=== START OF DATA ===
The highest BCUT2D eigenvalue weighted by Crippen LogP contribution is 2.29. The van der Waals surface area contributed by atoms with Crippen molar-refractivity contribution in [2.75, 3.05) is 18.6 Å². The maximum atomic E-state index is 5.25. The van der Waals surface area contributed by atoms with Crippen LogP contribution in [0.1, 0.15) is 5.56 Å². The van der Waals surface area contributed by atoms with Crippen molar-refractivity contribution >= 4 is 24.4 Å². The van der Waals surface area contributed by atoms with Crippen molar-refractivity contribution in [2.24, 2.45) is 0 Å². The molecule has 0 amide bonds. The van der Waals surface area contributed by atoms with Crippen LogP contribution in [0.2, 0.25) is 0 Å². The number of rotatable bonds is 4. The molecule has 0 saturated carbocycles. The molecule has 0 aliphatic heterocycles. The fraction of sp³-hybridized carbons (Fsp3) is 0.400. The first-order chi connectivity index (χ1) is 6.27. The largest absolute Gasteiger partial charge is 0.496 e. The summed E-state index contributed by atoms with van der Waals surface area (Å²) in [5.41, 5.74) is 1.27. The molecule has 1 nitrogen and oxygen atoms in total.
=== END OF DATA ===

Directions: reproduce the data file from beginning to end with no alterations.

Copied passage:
The highest BCUT2D eigenvalue weighted by Crippen LogP contribution is 2.29. The van der Waals surface area contributed by atoms with Crippen molar-refractivity contribution in [2.75, 3.05) is 18.6 Å². The maximum atomic E-state index is 5.25. The van der Waals surface area contributed by atoms with Crippen LogP contribution in [0.1, 0.15) is 5.56 Å². The van der Waals surface area contributed by atoms with Crippen molar-refractivity contribution >= 4 is 24.4 Å². The van der Waals surface area contributed by atoms with Crippen molar-refractivity contribution in [2.24, 2.45) is 0 Å². The molecule has 0 amide bonds. The van der Waals surface area contributed by atoms with Crippen LogP contribution in [0.2, 0.25) is 0 Å². The number of rotatable bonds is 4. The molecule has 0 saturated carbocycles. The molecule has 0 aliphatic heterocycles. The fraction of sp³-hybridized carbons (Fsp3) is 0.400. The first-order chi connectivity index (χ1) is 6.27. The largest absolute Gasteiger partial charge is 0.496 e. The summed E-state index contributed by atoms with van der Waals surface area (Å²) in [5.41, 5.74) is 1.27. The molecule has 1 nitrogen and oxygen atoms in total.